David Bourget (Western Ontario)
David Chalmers (ANU, NYU)
Rafael De Clercq
Jack Alan Reynolds
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Minds and Machines 21 (3):389-410 (2011)
Bayesian models of human learning are becoming increasingly popular in cognitive science. We argue that their purported confirmation largely relies on a methodology that depends on premises that are inconsistent with the claim that people are Bayesian about learning and inference. Bayesian models in cognitive science derive their appeal from their normative claim that the modeled inference is in some sense rational. Standard accounts of the rationality of Bayesian inference imply predictions that an agent selects the option that maximizes the posterior expected utility. Experimental confirmation of the models, however, has been claimed because of groups of agents that probability match the posterior. Probability matching only constitutes support for the Bayesian claim if additional unobvious and untested (but testable) assumptions are invoked. The alternative strategy of weakening the underlying notion of rationality no longer distinguishes the Bayesian model uniquely. A new account of rationality—either for inference or for decision-making—is required to successfully confirm Bayesian models in cognitive science.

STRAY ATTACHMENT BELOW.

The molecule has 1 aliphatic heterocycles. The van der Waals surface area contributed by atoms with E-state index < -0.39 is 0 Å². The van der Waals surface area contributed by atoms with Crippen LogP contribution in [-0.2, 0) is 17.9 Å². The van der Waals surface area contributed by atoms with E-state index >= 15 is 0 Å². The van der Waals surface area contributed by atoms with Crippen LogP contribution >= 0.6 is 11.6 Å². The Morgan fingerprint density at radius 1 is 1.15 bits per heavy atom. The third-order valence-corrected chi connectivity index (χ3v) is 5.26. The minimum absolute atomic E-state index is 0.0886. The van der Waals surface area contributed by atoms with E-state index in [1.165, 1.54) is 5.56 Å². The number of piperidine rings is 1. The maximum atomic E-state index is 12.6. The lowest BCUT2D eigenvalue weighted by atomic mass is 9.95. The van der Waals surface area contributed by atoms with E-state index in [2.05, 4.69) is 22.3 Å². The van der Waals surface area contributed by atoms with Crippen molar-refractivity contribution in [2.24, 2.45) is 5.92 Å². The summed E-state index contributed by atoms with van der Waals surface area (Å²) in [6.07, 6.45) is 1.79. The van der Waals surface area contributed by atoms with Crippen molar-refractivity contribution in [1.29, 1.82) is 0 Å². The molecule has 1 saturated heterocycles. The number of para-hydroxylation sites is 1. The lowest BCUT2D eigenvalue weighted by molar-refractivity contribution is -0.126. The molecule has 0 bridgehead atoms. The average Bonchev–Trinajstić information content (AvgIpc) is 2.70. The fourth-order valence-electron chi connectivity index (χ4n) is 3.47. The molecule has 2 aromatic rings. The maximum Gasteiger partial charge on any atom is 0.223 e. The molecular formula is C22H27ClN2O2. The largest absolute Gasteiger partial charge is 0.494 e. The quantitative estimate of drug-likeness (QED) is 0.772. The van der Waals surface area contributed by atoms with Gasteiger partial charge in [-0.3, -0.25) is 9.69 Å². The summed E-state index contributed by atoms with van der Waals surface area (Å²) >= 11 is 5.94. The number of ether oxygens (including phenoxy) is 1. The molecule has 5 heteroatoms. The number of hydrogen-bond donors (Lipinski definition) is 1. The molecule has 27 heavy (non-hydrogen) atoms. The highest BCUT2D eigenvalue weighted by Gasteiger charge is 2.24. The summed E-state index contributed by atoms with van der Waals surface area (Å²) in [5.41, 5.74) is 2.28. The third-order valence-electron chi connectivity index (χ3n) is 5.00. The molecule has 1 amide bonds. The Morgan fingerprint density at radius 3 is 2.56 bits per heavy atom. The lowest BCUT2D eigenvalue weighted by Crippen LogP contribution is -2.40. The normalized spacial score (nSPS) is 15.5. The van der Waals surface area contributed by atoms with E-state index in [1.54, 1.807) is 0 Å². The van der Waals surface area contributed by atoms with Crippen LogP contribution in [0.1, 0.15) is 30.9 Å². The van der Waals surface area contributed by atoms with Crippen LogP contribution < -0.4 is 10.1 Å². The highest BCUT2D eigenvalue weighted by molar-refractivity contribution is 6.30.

|Keywords||Bayesian modeling Rationality Levels of explanation Methodology in cognitive science|
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Citations of this work BETA
David Peebles & Richard P. Cooper (2015). Thirty Years After Marr's Vision: Levels of Analysis in Cognitive Science. Topics in Cognitive Science 7 (2):187-190.
David Danks & Frederick Eberhardt (2011). Keeping Bayesian Models Rational: The Need for an Account of Algorithmic Rationality. Behavioral and Brain Sciences 34 (4):197-197.
Clark Glymour (2011). Osiander's psychology. Behavioral and Brain Sciences 34 (4):199-200.
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